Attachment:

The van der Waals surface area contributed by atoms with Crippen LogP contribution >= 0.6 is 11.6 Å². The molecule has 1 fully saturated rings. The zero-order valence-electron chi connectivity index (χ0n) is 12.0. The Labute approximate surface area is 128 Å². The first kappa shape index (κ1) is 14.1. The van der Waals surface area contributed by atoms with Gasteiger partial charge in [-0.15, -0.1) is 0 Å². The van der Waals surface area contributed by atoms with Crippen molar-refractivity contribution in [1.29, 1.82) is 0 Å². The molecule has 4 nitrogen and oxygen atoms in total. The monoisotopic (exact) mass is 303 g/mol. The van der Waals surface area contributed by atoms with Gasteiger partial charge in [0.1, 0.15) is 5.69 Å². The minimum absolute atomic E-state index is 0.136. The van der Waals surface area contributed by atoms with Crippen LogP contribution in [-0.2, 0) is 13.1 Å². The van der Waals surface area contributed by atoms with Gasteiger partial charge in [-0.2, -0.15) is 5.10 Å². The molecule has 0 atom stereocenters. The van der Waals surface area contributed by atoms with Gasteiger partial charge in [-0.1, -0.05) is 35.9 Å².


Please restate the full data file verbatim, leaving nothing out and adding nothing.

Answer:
The van der Waals surface area contributed by atoms with Crippen LogP contribution >= 0.6 is 11.6 Å². The molecule has 1 fully saturated rings. The zero-order valence-electron chi connectivity index (χ0n) is 12.0. The Labute approximate surface area is 128 Å². The first kappa shape index (κ1) is 14.1. The van der Waals surface area contributed by atoms with Gasteiger partial charge in [-0.15, -0.1) is 0 Å². The van der Waals surface area contributed by atoms with Crippen molar-refractivity contribution in [1.29, 1.82) is 0 Å². The molecule has 4 nitrogen and oxygen atoms in total. The monoisotopic (exact) mass is 303 g/mol. The van der Waals surface area contributed by atoms with Gasteiger partial charge in [0.1, 0.15) is 5.69 Å². The minimum absolute atomic E-state index is 0.136. The van der Waals surface area contributed by atoms with Crippen LogP contribution in [-0.2, 0) is 13.1 Å². The van der Waals surface area contributed by atoms with Gasteiger partial charge in [-0.2, -0.15) is 5.10 Å². The molecule has 0 atom stereocenters. The van der Waals surface area contributed by atoms with Gasteiger partial charge in [-0.1, -0.05) is 35.9 Å².